Road traffic continues to face significant challenges regarding congestion, traffic safety and emissions. The combination of vehicle automation and vehicle-to-vehicle and vehicle-to-infrastructure communication may provide a solution to some of these issues.
The grand cooperative driving challenge is an event hosted by the partners in the i-Game project, supported by the European commission, with the purpose of demonstrating a combination of vehicle automation and vehicle-to-vehicle and vehicle-to-infrastructure communication. In 28th-29th of May, University teams participating will be challenged to perform cooperative driving maneuvers with prototype vehicles at a research facility in Helmond, the Netherlands.
KTH’s interest in sustainable transportation and innovation, led to the creation of a team of researchers and students whose aim is to design their own cooperative solutions and enable KTH to participate in this competition. KTH team participates with two vehicles:
- A Scania truck that will be able to control longitudinal velocity
- The Research Concept Vehicle (RCV) which aims to achieve both longitudinal control and automated lane keeping – lane changing capabilities.
Performance is evaluated on three different traffic scenarios, designed to emphasize the benefits of using vehicle to vehicle communication. The first scenario tests the vehicles’ ability to perform collaborative maneuvers while platooning on a highway. The second scenario is focused participants’ ability to allow a vehicle of higher priority, cross an intersection. This is achieved through velocity adjustments from the lower priority vehicles. Finally, the third scenario focuses on the ability of the vehicles forming platoons to locate an emergency vehicle approaching them and allowing this vehicle to proceed in a safe manner.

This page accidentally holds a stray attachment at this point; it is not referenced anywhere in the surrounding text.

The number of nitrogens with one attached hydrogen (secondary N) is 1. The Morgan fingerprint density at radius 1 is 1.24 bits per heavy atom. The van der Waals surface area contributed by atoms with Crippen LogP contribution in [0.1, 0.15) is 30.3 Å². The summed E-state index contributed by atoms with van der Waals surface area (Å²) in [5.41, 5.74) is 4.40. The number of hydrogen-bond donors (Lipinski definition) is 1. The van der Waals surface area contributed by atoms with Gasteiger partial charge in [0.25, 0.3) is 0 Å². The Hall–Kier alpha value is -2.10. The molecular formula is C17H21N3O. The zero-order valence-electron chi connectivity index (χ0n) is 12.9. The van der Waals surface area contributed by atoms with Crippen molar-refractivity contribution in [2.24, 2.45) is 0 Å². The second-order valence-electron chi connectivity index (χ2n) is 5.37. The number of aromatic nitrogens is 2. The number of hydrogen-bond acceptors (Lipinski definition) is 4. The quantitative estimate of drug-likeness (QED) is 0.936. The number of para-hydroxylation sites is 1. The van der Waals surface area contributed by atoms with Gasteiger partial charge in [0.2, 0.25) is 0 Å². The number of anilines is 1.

Since cooperation is the very concept of this competition, a cooperative spirit is built between teams and especially the Swedish teams which collaborate through the CoAct project. Exchange of ideas and concerns, shapes the conditions for a creative environment which has a very positive impact on the teams.
Since safety is of the highest priority in the design of the participating systems. Thus, thorough safety analysis of the systems and dedicated safety tests at the IDIADA facility in Spain are prerequisites for all participating vehicles.
KTH team currently consists of three research engineers, two PhD students, 5 MSc thesis workers and one student project.
Contact person for further information: Stefanos Kokogias (firstname.lastname@example.org)